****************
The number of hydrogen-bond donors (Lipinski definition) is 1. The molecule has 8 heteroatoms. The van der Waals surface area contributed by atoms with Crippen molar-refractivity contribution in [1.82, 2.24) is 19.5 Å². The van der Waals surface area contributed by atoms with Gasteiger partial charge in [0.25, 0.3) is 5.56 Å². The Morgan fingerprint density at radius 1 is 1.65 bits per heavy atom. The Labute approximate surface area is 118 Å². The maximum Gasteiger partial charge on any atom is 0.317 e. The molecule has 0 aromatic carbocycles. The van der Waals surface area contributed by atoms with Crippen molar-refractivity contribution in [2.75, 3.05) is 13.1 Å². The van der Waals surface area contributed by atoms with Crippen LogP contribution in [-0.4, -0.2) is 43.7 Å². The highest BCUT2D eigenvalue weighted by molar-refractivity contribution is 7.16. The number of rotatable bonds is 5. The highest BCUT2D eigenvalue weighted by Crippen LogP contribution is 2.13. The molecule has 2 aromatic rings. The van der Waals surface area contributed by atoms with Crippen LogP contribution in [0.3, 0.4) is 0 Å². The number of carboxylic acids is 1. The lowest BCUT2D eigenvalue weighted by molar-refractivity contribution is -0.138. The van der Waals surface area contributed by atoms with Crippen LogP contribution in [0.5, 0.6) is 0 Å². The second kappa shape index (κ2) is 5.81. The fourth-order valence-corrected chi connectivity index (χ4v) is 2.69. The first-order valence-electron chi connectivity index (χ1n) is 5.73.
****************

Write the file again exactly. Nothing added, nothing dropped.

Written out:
The number of hydrogen-bond donors (Lipinski definition) is 1. The molecule has 8 heteroatoms. The van der Waals surface area contributed by atoms with Crippen molar-refractivity contribution in [1.82, 2.24) is 19.5 Å². The van der Waals surface area contributed by atoms with Gasteiger partial charge in [0.25, 0.3) is 5.56 Å². The Morgan fingerprint density at radius 1 is 1.65 bits per heavy atom. The Labute approximate surface area is 118 Å². The maximum Gasteiger partial charge on any atom is 0.317 e. The molecule has 0 aromatic carbocycles. The van der Waals surface area contributed by atoms with Crippen molar-refractivity contribution in [2.75, 3.05) is 13.1 Å². The van der Waals surface area contributed by atoms with Crippen LogP contribution in [-0.4, -0.2) is 43.7 Å². The highest BCUT2D eigenvalue weighted by molar-refractivity contribution is 7.16. The number of rotatable bonds is 5. The highest BCUT2D eigenvalue weighted by Crippen LogP contribution is 2.13. The molecule has 2 aromatic rings. The van der Waals surface area contributed by atoms with Crippen LogP contribution in [0.3, 0.4) is 0 Å². The number of carboxylic acids is 1. The lowest BCUT2D eigenvalue weighted by molar-refractivity contribution is -0.138. The van der Waals surface area contributed by atoms with Crippen LogP contribution in [0.5, 0.6) is 0 Å². The second kappa shape index (κ2) is 5.81. The fourth-order valence-corrected chi connectivity index (χ4v) is 2.69. The first-order valence-electron chi connectivity index (χ1n) is 5.73.